From an astute reader, a conversation with the authors of "Is American Science in Decline?" (by sociologists Xu Xie of the University of Michigan and Alexandra A. Killewald of Harvard). This interview was published by Salon.com:
Let me start with the obvious question: Is American science in decline?
No I don’t think so. I think the evidence that we put together is pretty convincing that, by most measures, American science continues to be very strong and in some spheres even improving. We do find some areas of concerns in terms of the wages of scientists. And when we turn to the international perspective, that’s a little bit of a different story. Other countries are gaining on the U.S. but compared to the position that science has held in the past in this country, it’s still quite strong from a historical perspective...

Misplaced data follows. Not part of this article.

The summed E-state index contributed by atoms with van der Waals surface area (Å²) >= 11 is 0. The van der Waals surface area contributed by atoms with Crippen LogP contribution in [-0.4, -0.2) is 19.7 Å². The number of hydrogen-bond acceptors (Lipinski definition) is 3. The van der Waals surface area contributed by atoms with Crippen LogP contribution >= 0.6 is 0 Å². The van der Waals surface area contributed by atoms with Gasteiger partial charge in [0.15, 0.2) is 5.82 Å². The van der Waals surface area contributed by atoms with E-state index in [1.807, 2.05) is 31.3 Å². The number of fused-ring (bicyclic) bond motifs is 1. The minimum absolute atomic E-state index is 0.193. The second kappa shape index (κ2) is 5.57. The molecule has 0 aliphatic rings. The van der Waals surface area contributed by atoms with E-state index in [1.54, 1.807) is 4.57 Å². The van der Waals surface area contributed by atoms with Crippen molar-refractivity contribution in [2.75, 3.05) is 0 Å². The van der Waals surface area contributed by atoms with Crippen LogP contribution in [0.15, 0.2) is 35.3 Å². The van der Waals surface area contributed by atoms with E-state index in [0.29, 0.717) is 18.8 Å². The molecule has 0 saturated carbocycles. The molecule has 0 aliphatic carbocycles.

[snip] Some analysts see the problem differently. They talk about a surfeit of scientists?
The growth of post-doctoral appointments has been a concern for many people, that these appointments are becoming a kind of holding tank where you’re delaying your first real job longer and longer and folks who aim to become academics are unable to find permanent employment. On the other hand, it’s not clear that it’s bad to have people with PhDs in non-academic positions So I think it certainly can be a concern as relates to an individual’s choices. If someone makes an investment that retrospectively they wouldn’t have made, that certainly is a cost to the individual and society. But I think the fact that individuals who get PhDs end up in other places is not by itself a bad thing. (emphasis mine)I will continue to argue (perhaps too stridently and perhaps ignoring other data) that ignoring of opportunity cost is something that young scientists-in-training do at their peril, especially in a relatively low job growth economy.